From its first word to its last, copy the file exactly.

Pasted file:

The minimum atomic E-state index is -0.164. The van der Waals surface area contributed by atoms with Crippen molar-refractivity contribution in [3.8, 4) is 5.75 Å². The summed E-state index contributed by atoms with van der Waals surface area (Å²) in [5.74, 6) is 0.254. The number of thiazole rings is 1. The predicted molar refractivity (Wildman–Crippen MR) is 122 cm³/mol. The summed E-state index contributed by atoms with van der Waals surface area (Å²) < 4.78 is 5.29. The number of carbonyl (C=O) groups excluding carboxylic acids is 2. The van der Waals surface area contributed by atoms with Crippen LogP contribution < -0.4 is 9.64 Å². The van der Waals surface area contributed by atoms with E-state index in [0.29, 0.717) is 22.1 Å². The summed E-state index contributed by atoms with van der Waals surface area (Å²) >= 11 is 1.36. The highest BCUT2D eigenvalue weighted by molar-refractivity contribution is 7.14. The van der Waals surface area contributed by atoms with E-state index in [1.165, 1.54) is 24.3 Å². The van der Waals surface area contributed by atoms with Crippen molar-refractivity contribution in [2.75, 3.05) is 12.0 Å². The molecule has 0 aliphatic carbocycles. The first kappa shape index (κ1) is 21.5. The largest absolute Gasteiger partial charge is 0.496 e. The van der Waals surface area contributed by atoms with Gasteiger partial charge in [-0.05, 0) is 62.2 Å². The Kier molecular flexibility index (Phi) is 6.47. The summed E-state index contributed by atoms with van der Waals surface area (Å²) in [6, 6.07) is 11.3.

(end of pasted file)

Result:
The minimum atomic E-state index is -0.164. The van der Waals surface area contributed by atoms with Crippen molar-refractivity contribution in [3.8, 4) is 5.75 Å². The summed E-state index contributed by atoms with van der Waals surface area (Å²) in [5.74, 6) is 0.254. The number of thiazole rings is 1. The predicted molar refractivity (Wildman–Crippen MR) is 122 cm³/mol. The summed E-state index contributed by atoms with van der Waals surface area (Å²) < 4.78 is 5.29. The number of carbonyl (C=O) groups excluding carboxylic acids is 2. The van der Waals surface area contributed by atoms with Crippen LogP contribution < -0.4 is 9.64 Å². The van der Waals surface area contributed by atoms with E-state index in [0.29, 0.717) is 22.1 Å². The summed E-state index contributed by atoms with van der Waals surface area (Å²) >= 11 is 1.36. The highest BCUT2D eigenvalue weighted by molar-refractivity contribution is 7.14. The van der Waals surface area contributed by atoms with E-state index in [1.165, 1.54) is 24.3 Å². The van der Waals surface area contributed by atoms with Crippen molar-refractivity contribution in [2.75, 3.05) is 12.0 Å². The molecule has 0 aliphatic carbocycles. The first kappa shape index (κ1) is 21.5. The largest absolute Gasteiger partial charge is 0.496 e. The van der Waals surface area contributed by atoms with Gasteiger partial charge in [-0.05, 0) is 62.2 Å². The Kier molecular flexibility index (Phi) is 6.47. The summed E-state index contributed by atoms with van der Waals surface area (Å²) in [6, 6.07) is 11.3.